Thursday, July 16, 2015

U.S. Program Will Connect Public Housing Residents to Web - The New York Times

Why doesn't everyone have and email address ending in@usps,com?
We have a constitutional right to postal service: the United States took on that duty. In June 1788, the ninth state ratified the Constitution, which gave Congress the power “To establish Post Offices and post Roads” in Article I, Section 8. A year later, the Act of September 22, 1789 (1 Stat. 70), continued the Post Office and made the Postmaster General subject to the direction of the President. Four days later, President Washington appointed Samuel Osgood as the first Postmaster General under the Constitution. A population of almost four million was served by 75 Post Offices and about 2,400 miles of post roads.

The Post Office received two one-year extensions by the Acts of August 4, 1790 (1 Stat. 178), and March 3, 1791 (1 Stat. 218). The Act of February 20, 1792 (1 Stat. 232), continued the Post Office for another two years and formally admitted newspapers to the mails, gave Congress the power to establish post routes, and prohibited postal officials from opening letters. Later legislation enlarged the duties of the Post Office, strengthened and unified its organization, and provided rules for its development. The Act of May 8, 1794 (1 Stat. 354), continued the Post Office indefinitely.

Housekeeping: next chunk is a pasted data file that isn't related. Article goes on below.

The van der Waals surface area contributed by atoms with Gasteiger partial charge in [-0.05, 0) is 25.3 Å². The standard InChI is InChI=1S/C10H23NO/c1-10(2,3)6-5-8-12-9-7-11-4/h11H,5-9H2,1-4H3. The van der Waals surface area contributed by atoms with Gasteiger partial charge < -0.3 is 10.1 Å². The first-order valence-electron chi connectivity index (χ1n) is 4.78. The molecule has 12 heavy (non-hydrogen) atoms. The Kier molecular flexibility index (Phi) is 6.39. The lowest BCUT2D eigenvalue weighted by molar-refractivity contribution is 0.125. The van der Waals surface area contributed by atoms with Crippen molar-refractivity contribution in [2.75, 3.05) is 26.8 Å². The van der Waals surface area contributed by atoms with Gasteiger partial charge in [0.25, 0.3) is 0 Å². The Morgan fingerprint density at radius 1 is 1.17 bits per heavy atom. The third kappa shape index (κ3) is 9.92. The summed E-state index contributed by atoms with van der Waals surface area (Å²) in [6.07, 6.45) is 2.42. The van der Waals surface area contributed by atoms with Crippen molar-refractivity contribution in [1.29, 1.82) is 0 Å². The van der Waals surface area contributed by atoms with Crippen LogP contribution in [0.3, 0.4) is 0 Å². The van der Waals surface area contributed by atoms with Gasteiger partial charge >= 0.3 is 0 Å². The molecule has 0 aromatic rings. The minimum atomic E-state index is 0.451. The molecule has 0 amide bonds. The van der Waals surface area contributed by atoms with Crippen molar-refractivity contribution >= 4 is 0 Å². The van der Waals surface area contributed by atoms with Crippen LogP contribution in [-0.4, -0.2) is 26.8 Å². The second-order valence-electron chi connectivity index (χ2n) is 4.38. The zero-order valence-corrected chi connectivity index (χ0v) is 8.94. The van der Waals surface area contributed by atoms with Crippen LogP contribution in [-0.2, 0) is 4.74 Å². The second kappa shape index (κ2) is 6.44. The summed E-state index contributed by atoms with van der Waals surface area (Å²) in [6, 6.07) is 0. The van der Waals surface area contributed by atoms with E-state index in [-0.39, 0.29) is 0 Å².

U.S. Program Will Connect Public Housing Residents to Web - The New York Times
The Obama administration on Wednesday announced a program to connect thousands of public housing residents across the nation to the Internet at low prices or free, part of a broader effort to close the so-called digital divide and help low-income Americans succeed in a technology-driven society.
Appearing at a school in Durant, Okla., in the heart of the Choctaw Nation, where 32 percent of children live in poverty, Mr. Obama said it was unacceptable for young people not to have access to the same technological resources in their homes that their wealthier counterparts do. Among them could be “the next Mark Zuckerberg, the next Bill Gates,” he said.
“If we don’t get these young people the access to what they need to achieve their potential, then it’s our loss; it’s not just their loss,” Mr. Obama told an audience of 900 at Durant High School that included women in colorful dresses and children with paper headdresses.

“They’ve got big dreams,” he added. “We’ve got to have an interest in making sure they can achieve those dreams.”
Over all, 275,000 households, including 200,000 children, will be eligible for free Internet connections or, in some areas, broadband hookups that cost as little as $9.95 a month.
Jeff Zients, director of the National Economic Council at the White House, called the program a major step in the president’s effort to provide every community in the nation with affordable Internet access.

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